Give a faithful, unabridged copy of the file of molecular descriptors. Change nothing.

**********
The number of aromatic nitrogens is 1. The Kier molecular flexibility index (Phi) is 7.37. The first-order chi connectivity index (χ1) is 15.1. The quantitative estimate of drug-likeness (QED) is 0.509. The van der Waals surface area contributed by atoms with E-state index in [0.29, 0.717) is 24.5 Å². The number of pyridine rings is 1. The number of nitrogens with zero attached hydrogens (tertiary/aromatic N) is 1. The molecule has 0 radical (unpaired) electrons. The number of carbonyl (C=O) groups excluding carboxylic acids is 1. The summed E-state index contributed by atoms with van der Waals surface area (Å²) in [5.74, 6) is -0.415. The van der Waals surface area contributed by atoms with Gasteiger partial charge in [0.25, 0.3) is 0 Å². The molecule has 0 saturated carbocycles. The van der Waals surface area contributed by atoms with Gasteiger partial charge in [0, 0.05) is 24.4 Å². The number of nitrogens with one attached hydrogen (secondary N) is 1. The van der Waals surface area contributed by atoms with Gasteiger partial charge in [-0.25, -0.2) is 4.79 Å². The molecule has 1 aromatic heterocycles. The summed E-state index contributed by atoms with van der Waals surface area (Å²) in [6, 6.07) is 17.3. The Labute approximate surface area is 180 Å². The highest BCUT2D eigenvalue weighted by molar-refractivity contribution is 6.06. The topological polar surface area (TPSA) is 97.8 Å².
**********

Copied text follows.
The number of aromatic nitrogens is 1. The Kier molecular flexibility index (Phi) is 7.37. The first-order chi connectivity index (χ1) is 15.1. The quantitative estimate of drug-likeness (QED) is 0.509. The van der Waals surface area contributed by atoms with E-state index in [0.29, 0.717) is 24.5 Å². The number of pyridine rings is 1. The number of nitrogens with zero attached hydrogens (tertiary/aromatic N) is 1. The molecule has 0 radical (unpaired) electrons. The number of carbonyl (C=O) groups excluding carboxylic acids is 1. The summed E-state index contributed by atoms with van der Waals surface area (Å²) in [5.74, 6) is -0.415. The van der Waals surface area contributed by atoms with Gasteiger partial charge in [0.25, 0.3) is 0 Å². The molecule has 0 saturated carbocycles. The van der Waals surface area contributed by atoms with Gasteiger partial charge in [0, 0.05) is 24.4 Å². The number of nitrogens with one attached hydrogen (secondary N) is 1. The van der Waals surface area contributed by atoms with Gasteiger partial charge in [-0.25, -0.2) is 4.79 Å². The molecule has 1 aromatic heterocycles. The summed E-state index contributed by atoms with van der Waals surface area (Å²) in [6, 6.07) is 17.3. The Labute approximate surface area is 180 Å². The highest BCUT2D eigenvalue weighted by molar-refractivity contribution is 6.06. The topological polar surface area (TPSA) is 97.8 Å².